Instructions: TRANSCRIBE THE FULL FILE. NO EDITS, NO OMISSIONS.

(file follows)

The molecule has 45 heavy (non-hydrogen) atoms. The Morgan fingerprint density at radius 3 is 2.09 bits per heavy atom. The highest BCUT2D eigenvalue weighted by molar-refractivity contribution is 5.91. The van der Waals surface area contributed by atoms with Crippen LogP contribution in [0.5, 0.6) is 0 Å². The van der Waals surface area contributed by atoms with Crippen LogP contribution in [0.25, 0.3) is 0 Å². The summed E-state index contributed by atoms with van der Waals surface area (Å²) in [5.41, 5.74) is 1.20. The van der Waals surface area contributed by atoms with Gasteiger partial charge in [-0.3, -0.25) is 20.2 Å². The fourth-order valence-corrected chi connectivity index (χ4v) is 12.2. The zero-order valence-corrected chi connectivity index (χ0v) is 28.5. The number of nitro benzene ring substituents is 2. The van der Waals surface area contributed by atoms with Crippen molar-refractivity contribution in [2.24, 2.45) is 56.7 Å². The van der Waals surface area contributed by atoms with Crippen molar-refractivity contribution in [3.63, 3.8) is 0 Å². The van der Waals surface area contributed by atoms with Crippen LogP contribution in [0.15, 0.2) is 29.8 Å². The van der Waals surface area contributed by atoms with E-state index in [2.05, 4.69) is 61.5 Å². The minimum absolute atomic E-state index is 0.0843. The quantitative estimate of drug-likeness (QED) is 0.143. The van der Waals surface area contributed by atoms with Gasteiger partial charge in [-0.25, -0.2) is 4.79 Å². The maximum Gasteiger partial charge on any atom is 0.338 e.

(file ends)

The molecule has 45 heavy (non-hydrogen) atoms. The Morgan fingerprint density at radius 3 is 2.09 bits per heavy atom. The highest BCUT2D eigenvalue weighted by molar-refractivity contribution is 5.91. The van der Waals surface area contributed by atoms with Crippen LogP contribution in [0.5, 0.6) is 0 Å². The van der Waals surface area contributed by atoms with Crippen LogP contribution in [0.25, 0.3) is 0 Å². The summed E-state index contributed by atoms with van der Waals surface area (Å²) in [5.41, 5.74) is 1.20. The van der Waals surface area contributed by atoms with Gasteiger partial charge in [-0.3, -0.25) is 20.2 Å². The fourth-order valence-corrected chi connectivity index (χ4v) is 12.2. The zero-order valence-corrected chi connectivity index (χ0v) is 28.5. The number of nitro benzene ring substituents is 2. The van der Waals surface area contributed by atoms with Crippen molar-refractivity contribution in [2.24, 2.45) is 56.7 Å². The van der Waals surface area contributed by atoms with Crippen molar-refractivity contribution in [3.63, 3.8) is 0 Å². The van der Waals surface area contributed by atoms with Crippen LogP contribution in [0.15, 0.2) is 29.8 Å². The van der Waals surface area contributed by atoms with E-state index in [2.05, 4.69) is 61.5 Å². The minimum absolute atomic E-state index is 0.0843. The quantitative estimate of drug-likeness (QED) is 0.143. The van der Waals surface area contributed by atoms with Gasteiger partial charge in [-0.25, -0.2) is 4.79 Å². The maximum Gasteiger partial charge on any atom is 0.338 e.